By Catherine Black ’94
When Matt Kapalikū Schirman was one credit shy of getting his civil engineering degree at Oklahoma State University, he had an epiphany. During a meeting with his dean, he realized that, “If this was being an engineer, it just wasn’t me.” Shortly afterward, he returned to Hawai‘i and enrolled in the University of Hawai‘i’s Kamakakuokalani Hawaiian Studies Program, “which was way more what I was into: outdoorsy, connected to space, identity and that kind of thing.”
Schirman grew up playing in the streams and back roads of Waimānalo and in many ways seems like a kid at heart. But his informal demeanor and joking manner belie the major role he has played in raising the profile of native plants in Hawai‘i’s popular culture, and the ambitious vision that motivates him.
After making that pivotal decision to return home and focus on what he truly cared about, Schirman says everything began to fall into place. While pursuing his graduate degree in Pacific island studies, he noticed that many of the plants he learned about were not readily available. “So many of the plants that are endemic to Hawai‘i have an endemic practice associated with them, so that if we lose the plant, we lose the practice,” he explains. “We’d learn the chants and hear the mo‘olelo about the uses of these plants, both in my hālau and at school, but then not have any live examples of them.”
Schirman got to talking with a zoology student and friend, Rick Barboza, and the two decided to found a nursery devoted solely to native plants. “Neither one of us had an agricultural or horticultural degree and everything bad in the book was said about native plants – they’re hard to propagate, hard to sell, slow-growing, bugs like to eat them, you name it,” remembers Schirman. “So I like to say that if we can successfully run a commercial native plant nursery, then anyone can do it.” And after a pause, he adds with a laugh, “plus I always like a good challenge.”
The two founded Hui Kū Maoli Ola in 1999 on a small plot in Waimānalo and quickly realized that their first challenge would be educating the public about the value of native species. What many people take for granted today – that these plants preserve Hawai‘i’s unique ecosystems and the cultural knowledge that developed around them over centuries – was not widely known at the time. So Schirman and Barboza began to design environmental projects, particularly stream restoration, as a vehicle for working with schools and community groups to raise this awareness.
They formed a nonprofit, Papahana Kuaola, to support their work and in 2005, secured a 57-acre site from Kamehameha Schools in Ha‘ikū Valley to concentrate these activities. After clearing it of decades worth of dumped cars and construction debris, they transformed the land into a stunning example of culturally based ahupua‘a management. Today, Papahana Kuaola welcomes around 30,000 people per year – including groups from Punahou School – for a variety of educational and cultural activities. The organization also works with public, private and charter schools around the state to deploy a unique place-based curriculum for elementary-aged children. “What we’re doing is giving kids a basic understanding of their environment,” Schirman explains. “Especially today, when many kids are growing up much more urbanized, we want to give them a foundational understanding of where they live so that they can treat it with knowledge and respect.”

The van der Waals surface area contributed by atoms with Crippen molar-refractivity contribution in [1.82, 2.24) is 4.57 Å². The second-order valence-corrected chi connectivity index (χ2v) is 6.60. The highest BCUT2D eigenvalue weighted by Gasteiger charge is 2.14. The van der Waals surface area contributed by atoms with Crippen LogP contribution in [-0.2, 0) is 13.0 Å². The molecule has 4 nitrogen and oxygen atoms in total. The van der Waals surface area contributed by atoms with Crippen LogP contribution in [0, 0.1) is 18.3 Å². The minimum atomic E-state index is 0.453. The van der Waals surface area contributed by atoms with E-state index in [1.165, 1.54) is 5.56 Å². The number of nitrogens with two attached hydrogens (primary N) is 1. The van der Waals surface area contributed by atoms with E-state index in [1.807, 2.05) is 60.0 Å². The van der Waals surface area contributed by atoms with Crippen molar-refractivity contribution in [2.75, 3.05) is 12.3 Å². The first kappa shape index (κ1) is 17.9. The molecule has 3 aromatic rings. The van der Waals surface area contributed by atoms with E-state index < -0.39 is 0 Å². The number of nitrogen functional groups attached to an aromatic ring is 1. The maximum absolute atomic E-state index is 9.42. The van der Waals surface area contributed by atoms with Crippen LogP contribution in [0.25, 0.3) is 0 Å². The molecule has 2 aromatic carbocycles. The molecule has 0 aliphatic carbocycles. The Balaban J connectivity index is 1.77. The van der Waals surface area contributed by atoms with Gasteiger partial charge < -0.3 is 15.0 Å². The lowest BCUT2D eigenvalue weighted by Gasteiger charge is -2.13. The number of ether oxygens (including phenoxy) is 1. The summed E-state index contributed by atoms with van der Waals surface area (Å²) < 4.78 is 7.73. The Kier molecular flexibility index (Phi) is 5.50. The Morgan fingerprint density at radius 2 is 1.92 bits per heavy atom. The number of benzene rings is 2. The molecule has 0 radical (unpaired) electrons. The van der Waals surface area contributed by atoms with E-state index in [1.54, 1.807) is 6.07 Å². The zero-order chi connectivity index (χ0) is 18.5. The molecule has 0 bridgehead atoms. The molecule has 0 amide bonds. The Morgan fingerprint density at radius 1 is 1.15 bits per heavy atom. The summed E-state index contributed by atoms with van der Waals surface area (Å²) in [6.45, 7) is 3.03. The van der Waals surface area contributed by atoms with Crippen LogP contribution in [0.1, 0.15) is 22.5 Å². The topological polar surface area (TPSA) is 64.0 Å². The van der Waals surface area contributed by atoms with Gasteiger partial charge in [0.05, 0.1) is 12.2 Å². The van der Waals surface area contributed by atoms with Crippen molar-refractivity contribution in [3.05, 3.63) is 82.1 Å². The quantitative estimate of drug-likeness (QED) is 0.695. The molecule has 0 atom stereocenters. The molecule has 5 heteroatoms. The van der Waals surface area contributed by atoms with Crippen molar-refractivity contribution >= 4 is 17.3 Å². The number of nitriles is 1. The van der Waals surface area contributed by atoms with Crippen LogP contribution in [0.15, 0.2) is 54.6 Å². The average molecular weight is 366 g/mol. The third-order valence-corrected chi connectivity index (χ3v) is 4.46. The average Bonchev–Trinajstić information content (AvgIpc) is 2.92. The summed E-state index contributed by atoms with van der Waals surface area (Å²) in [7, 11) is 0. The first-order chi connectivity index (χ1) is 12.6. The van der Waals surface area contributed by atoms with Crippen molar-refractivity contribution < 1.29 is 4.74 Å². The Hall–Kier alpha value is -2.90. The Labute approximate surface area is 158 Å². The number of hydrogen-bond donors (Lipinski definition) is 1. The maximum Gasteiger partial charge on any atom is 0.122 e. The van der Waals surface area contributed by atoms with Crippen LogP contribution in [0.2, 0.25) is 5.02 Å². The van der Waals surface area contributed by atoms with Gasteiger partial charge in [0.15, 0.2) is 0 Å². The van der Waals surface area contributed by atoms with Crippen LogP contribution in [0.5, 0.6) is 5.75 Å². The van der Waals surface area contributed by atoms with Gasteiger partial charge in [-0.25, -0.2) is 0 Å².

With the nursery now an established name in landscaping projects – their long list of clients includes names like the U.S. Navy, Haseko and Turtle Bay Resort – Schirman can say with pride that, “We were able to make native plants cool and sexy.” Not only do all major local nurseries now carry at least a handful of native plant species, but the City and County of Honolulu and the State of Hawai‘i both recently enacted laws to use natives in a growing percentage of their public landscaping.
But for Schirman, the vision that inspired his work from the beginning has always been bigger than plants or even the ahupua‘a restoration occurring at Papahana Kuaola. “I would describe it as lifestyle restoration,” he says. “Plants and the cultural practices associated with a healthy environment are just byproducts of learning about how we should be living – that’s my real work. It’s how we interact with our space, how we interact with each other, how we interact with the future. Putting native plants out there isn’t really going to solve Hawai‘i’s problems, but it’s one more tool to get people connected to their space so that they can become part of the solution to those problems.”
Nana i ke Kumu Look to the Source
The traditional saying popularized by Mary Kawena Pukui is often invoked as a reminder of the ancestral wisdom at the heart of Hawaiian culture. By honoring our roots and history, we are better equipped to face the present and shape the future. As ‘ike Hawai‘i, Hawaiian knowledge, becomes more intentionally woven into the Punahou experience, the School’s graduates can honor and represent the host culture of their home, wherever they end up in the world.
The featured alumni in the fall 2018 issue of the Punahou Bulletin demonstrate the impact that Punahou graduates can have on Hawai‘i, as well as the different ways their Punahou experience informed their life’s calling. From hula to aloha ‘āina to ‘ōlelo Hawai‘i, their work strengthens the bridge between ke kumu, the source (or the teacher), with an inspiring vision for Hawai‘i’s future.